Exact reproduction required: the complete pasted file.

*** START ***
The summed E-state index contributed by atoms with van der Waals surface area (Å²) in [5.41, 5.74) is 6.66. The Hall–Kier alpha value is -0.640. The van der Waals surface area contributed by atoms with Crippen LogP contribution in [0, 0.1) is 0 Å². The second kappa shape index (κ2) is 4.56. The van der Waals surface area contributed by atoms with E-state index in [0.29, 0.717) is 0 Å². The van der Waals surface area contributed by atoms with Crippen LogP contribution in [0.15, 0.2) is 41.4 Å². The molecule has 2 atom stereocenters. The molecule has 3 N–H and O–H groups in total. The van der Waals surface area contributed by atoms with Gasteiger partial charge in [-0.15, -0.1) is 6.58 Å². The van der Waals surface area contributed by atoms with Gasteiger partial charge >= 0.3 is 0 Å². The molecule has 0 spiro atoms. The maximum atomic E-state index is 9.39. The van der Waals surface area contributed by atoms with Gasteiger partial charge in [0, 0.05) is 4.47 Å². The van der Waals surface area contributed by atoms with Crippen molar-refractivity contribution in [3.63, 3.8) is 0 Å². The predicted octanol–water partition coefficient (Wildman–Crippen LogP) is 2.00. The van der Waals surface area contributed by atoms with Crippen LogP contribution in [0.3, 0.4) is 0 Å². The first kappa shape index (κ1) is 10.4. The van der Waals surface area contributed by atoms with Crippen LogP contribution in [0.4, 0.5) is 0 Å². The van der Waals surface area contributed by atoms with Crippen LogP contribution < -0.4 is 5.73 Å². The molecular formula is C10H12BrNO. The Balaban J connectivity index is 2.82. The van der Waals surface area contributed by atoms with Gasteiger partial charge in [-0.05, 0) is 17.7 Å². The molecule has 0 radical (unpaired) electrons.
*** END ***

The summed E-state index contributed by atoms with van der Waals surface area (Å²) in [5.41, 5.74) is 6.66. The Hall–Kier alpha value is -0.640. The van der Waals surface area contributed by atoms with Crippen LogP contribution in [0, 0.1) is 0 Å². The second kappa shape index (κ2) is 4.56. The van der Waals surface area contributed by atoms with E-state index in [0.29, 0.717) is 0 Å². The van der Waals surface area contributed by atoms with Crippen LogP contribution in [0.15, 0.2) is 41.4 Å². The molecule has 2 atom stereocenters. The molecule has 3 N–H and O–H groups in total. The van der Waals surface area contributed by atoms with Gasteiger partial charge in [-0.15, -0.1) is 6.58 Å². The van der Waals surface area contributed by atoms with Gasteiger partial charge >= 0.3 is 0 Å². The molecule has 0 spiro atoms. The maximum atomic E-state index is 9.39. The van der Waals surface area contributed by atoms with Gasteiger partial charge in [0, 0.05) is 4.47 Å². The van der Waals surface area contributed by atoms with Crippen molar-refractivity contribution in [3.63, 3.8) is 0 Å². The predicted octanol–water partition coefficient (Wildman–Crippen LogP) is 2.00. The van der Waals surface area contributed by atoms with Crippen LogP contribution in [0.3, 0.4) is 0 Å². The first kappa shape index (κ1) is 10.4. The van der Waals surface area contributed by atoms with Crippen LogP contribution in [0.4, 0.5) is 0 Å². The van der Waals surface area contributed by atoms with Crippen LogP contribution < -0.4 is 5.73 Å². The molecular formula is C10H12BrNO. The Balaban J connectivity index is 2.82. The van der Waals surface area contributed by atoms with Gasteiger partial charge in [-0.05, 0) is 17.7 Å². The molecule has 0 radical (unpaired) electrons.